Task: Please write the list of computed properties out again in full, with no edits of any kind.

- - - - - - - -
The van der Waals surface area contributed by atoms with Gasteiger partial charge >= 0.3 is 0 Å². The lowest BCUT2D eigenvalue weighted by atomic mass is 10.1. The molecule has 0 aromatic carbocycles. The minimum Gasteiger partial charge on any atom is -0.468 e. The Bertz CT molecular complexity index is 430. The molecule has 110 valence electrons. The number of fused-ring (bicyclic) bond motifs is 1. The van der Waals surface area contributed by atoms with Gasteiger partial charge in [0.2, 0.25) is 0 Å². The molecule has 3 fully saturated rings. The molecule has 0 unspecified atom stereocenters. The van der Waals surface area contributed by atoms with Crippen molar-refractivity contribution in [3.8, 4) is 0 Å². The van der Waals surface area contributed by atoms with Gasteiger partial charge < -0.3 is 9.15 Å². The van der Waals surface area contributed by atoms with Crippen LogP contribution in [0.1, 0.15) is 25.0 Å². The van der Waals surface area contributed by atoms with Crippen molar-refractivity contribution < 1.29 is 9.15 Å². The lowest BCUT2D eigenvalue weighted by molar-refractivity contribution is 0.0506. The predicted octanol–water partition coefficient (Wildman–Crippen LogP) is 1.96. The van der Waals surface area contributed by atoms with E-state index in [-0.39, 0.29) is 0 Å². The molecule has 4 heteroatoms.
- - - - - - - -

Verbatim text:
The van der Waals surface area contributed by atoms with Gasteiger partial charge >= 0.3 is 0 Å². The lowest BCUT2D eigenvalue weighted by atomic mass is 10.1. The molecule has 0 aromatic carbocycles. The minimum Gasteiger partial charge on any atom is -0.468 e. The Bertz CT molecular complexity index is 430. The molecule has 110 valence electrons. The number of fused-ring (bicyclic) bond motifs is 1. The van der Waals surface area contributed by atoms with Gasteiger partial charge in [0.2, 0.25) is 0 Å². The molecule has 3 fully saturated rings. The molecule has 0 unspecified atom stereocenters. The van der Waals surface area contributed by atoms with Crippen molar-refractivity contribution in [3.8, 4) is 0 Å². The van der Waals surface area contributed by atoms with Gasteiger partial charge < -0.3 is 9.15 Å². The van der Waals surface area contributed by atoms with Crippen LogP contribution in [0.1, 0.15) is 25.0 Å². The van der Waals surface area contributed by atoms with Crippen molar-refractivity contribution < 1.29 is 9.15 Å². The lowest BCUT2D eigenvalue weighted by molar-refractivity contribution is 0.0506. The predicted octanol–water partition coefficient (Wildman–Crippen LogP) is 1.96. The van der Waals surface area contributed by atoms with E-state index in [-0.39, 0.29) is 0 Å². The molecule has 4 heteroatoms.